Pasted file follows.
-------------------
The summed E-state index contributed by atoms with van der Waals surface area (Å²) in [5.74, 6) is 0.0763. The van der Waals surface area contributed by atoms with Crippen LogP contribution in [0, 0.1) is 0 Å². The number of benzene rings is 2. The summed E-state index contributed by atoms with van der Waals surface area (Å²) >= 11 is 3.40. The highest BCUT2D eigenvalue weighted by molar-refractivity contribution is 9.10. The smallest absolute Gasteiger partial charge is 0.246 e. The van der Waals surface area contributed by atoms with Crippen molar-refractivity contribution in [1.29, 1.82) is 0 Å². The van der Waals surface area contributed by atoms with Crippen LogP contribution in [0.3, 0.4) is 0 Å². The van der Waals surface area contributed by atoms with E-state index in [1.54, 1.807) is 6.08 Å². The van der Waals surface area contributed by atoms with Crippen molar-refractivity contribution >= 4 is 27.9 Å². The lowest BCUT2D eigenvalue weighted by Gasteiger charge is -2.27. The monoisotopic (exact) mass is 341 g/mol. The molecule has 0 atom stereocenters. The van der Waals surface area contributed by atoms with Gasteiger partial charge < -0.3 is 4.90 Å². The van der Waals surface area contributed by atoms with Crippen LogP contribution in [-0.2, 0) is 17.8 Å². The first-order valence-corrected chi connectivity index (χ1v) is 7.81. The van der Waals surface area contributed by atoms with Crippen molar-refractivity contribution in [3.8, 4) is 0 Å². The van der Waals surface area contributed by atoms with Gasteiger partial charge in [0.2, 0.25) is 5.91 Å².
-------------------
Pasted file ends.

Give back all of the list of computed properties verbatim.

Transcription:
The summed E-state index contributed by atoms with van der Waals surface area (Å²) in [5.74, 6) is 0.0763. The van der Waals surface area contributed by atoms with Crippen LogP contribution in [0, 0.1) is 0 Å². The number of benzene rings is 2. The summed E-state index contributed by atoms with van der Waals surface area (Å²) >= 11 is 3.40. The highest BCUT2D eigenvalue weighted by molar-refractivity contribution is 9.10. The smallest absolute Gasteiger partial charge is 0.246 e. The van der Waals surface area contributed by atoms with Crippen molar-refractivity contribution in [1.29, 1.82) is 0 Å². The van der Waals surface area contributed by atoms with Crippen LogP contribution in [0.3, 0.4) is 0 Å². The van der Waals surface area contributed by atoms with E-state index in [1.54, 1.807) is 6.08 Å². The van der Waals surface area contributed by atoms with Crippen molar-refractivity contribution >= 4 is 27.9 Å². The lowest BCUT2D eigenvalue weighted by Gasteiger charge is -2.27. The monoisotopic (exact) mass is 341 g/mol. The molecule has 0 atom stereocenters. The van der Waals surface area contributed by atoms with Gasteiger partial charge < -0.3 is 4.90 Å². The van der Waals surface area contributed by atoms with Crippen LogP contribution in [-0.2, 0) is 17.8 Å². The first-order valence-corrected chi connectivity index (χ1v) is 7.81. The van der Waals surface area contributed by atoms with Crippen molar-refractivity contribution in [3.8, 4) is 0 Å². The van der Waals surface area contributed by atoms with Gasteiger partial charge in [0.2, 0.25) is 5.91 Å².